Share Tweet Send Share
MavixBTC, a get-rich-quick scheme feeding off the popularity of crypto assets, was served a cease-and-desist order. The Missouri Securities Division ordered the firm to stop operations based on accusations of dishonest offers.
MavixBTC Hijacked Real Financial Advisor Account
MavixBTC offered fast returns for its investment scheme and was found to offer brokerage and financial advice services without a license. The company was also found to be using the number of a registered investment adviser without their knowledge. MavixBTC hijacked the account of broker Benjamin F. Edwards &Co., a legitimate financial advisor with thousands of clients.
Securities Commissioner David M. Minnick said,
The novelty and promise of quick profits by investing in cryptocurrencies can be enticing to investors… But there are significant, real risks associated with these non-traditional investments, and scam artists are hard at work trying to defraud investors. Always check with our office before you invest.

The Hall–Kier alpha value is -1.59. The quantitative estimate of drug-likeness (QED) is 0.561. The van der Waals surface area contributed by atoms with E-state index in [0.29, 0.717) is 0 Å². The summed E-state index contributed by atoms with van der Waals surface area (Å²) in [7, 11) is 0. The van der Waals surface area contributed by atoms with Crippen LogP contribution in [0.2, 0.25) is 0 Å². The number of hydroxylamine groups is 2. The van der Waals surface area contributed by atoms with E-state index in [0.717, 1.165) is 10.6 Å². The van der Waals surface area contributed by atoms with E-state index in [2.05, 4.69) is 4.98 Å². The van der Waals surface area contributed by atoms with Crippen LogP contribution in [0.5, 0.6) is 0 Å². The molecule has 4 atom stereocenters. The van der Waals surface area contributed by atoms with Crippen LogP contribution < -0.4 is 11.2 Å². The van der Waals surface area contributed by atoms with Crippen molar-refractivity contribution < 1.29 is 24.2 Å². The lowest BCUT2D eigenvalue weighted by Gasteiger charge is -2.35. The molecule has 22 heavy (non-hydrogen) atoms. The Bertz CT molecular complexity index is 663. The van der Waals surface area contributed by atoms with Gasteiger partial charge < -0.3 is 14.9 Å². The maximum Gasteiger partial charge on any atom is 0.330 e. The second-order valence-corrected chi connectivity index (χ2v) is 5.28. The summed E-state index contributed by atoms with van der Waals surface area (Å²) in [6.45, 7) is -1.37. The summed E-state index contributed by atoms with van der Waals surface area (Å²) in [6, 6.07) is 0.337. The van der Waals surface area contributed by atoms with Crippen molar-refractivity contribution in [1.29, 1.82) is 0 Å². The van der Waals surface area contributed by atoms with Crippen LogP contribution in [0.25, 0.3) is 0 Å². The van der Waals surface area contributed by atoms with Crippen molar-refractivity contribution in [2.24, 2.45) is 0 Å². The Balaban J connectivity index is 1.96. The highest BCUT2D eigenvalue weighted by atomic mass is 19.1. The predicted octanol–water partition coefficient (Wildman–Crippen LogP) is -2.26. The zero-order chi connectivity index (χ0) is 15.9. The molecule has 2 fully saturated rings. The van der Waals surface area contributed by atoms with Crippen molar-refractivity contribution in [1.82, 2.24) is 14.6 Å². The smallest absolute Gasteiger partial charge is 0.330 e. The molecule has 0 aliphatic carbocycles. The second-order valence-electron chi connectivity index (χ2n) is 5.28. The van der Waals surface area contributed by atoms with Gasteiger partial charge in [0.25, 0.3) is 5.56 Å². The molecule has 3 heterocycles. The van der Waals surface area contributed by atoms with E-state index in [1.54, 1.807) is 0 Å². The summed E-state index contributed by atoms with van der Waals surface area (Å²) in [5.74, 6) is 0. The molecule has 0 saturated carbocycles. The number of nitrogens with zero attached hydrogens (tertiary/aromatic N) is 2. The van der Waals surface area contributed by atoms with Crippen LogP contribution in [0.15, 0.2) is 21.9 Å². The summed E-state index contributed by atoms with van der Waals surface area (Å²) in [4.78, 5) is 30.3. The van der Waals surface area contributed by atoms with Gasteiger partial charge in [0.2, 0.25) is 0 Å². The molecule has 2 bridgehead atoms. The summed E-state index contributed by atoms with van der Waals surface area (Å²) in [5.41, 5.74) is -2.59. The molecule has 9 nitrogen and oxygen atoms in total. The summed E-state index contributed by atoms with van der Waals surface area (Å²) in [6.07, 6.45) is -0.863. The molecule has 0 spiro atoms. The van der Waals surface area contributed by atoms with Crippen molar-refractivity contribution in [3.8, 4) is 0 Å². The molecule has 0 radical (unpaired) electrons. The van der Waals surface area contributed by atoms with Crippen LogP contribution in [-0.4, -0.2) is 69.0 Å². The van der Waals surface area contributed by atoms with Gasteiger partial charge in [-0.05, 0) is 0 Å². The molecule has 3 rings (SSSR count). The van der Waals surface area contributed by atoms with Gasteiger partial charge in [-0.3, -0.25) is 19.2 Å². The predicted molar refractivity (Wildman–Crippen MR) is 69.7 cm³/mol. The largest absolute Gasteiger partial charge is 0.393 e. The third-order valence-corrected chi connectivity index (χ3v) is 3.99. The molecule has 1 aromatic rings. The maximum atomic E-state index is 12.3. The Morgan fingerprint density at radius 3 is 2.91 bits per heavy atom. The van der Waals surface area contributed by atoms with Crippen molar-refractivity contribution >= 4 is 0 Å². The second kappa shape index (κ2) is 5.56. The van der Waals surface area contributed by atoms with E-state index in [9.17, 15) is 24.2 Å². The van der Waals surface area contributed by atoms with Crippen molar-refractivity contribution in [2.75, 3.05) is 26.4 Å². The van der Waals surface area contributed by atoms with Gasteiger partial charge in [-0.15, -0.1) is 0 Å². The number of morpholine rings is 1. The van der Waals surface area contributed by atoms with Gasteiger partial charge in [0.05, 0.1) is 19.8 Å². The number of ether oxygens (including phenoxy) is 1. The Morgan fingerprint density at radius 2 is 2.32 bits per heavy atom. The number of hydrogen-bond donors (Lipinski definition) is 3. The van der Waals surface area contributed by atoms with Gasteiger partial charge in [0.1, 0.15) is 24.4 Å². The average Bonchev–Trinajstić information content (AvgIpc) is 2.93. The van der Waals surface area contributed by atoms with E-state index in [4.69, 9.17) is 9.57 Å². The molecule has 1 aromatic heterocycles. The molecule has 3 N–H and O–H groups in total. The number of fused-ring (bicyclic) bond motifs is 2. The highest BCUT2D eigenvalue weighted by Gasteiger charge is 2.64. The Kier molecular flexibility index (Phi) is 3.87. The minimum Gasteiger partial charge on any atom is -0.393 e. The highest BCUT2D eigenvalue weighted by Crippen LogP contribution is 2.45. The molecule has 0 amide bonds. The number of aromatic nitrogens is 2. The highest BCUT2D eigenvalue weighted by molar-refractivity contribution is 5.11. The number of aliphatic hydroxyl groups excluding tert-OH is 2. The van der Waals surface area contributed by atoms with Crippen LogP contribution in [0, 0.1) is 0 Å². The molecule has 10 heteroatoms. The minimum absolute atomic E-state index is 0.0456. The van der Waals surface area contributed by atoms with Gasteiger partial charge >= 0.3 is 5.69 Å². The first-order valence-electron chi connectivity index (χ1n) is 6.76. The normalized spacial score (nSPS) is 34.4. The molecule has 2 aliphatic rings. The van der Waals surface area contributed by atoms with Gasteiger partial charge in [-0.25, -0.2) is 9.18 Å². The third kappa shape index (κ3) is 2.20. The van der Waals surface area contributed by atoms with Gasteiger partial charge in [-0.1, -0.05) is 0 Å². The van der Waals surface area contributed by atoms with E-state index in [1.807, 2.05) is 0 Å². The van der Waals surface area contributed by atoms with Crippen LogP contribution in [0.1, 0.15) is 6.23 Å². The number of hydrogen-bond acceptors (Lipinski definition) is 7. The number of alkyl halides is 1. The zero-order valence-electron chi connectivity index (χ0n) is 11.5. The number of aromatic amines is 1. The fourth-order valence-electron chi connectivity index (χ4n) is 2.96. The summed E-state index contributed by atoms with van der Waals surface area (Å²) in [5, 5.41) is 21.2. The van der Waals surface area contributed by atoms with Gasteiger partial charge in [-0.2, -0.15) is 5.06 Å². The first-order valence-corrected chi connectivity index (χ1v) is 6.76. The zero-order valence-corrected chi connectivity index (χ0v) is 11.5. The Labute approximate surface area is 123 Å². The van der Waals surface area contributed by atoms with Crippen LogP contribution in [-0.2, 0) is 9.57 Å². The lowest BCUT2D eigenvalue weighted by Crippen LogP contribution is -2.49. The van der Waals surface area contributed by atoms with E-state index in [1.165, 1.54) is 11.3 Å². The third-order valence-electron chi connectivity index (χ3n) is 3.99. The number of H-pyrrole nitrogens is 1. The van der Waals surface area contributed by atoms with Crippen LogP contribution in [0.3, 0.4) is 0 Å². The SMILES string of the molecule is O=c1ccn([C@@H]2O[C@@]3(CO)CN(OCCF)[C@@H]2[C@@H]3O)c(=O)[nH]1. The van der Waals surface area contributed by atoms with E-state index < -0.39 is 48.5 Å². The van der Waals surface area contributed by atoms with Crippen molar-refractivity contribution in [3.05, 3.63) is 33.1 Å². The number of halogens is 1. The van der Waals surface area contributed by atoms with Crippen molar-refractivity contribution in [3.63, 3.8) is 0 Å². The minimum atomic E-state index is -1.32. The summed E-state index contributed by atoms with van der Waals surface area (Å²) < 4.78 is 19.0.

Local US regulators have been instrumental in stopping some of the most pernicious schemes in cryptocurrency’s history. The states of Texas and New Jersey have kept serving cease and desist orders to multiple projects, including giants like Bitconnect and Davorcoin.
MavixBTC will now have to show the size of its operations, and convince the regulators that the fines and restitutions should not exceed $30,000. At this point, it is unknown how large the scheme was.
Scheme Offered 55% Returns
The MavixBTC scheme promised returns of 55%. The site, which is still up, boasts of having attracted around $1.89 million, a relatively small amount compared to other unregistered ICOs or fast returns offers. Reportedly, the scheme opened on October 10, 2018, and during that time onboarded 51,022 accounts.
Earnings were supposed to come from mining cryptocurrency, as well as bot trading on crypto exchanges. MavixBTC claimed its bots could generate outlandish returns to satisfy its high interest rate payouts. Cryptocurrency mining, however, is still an operation with rather thin margins, even for Bitcoin.
Similar earnings schemes have been proposed by projects like “Bitcoiin2Gen”, spearheaded by none other than Steven Seagal. State regulators have also stopped multiple ICOs, which usually misrepresent their legality and the risk of cryptocurrencies. The fast-earnings schemes are also not targeted to the more skeptical crypto community, but at inexperienced investors looking for appealing offers.
What do you think about schemes like MavixBTC? Share your thoughts in the comments section below!
- MavixBTC Hijacked Real Financial Advisor Account
- Scheme Offered 55% Returns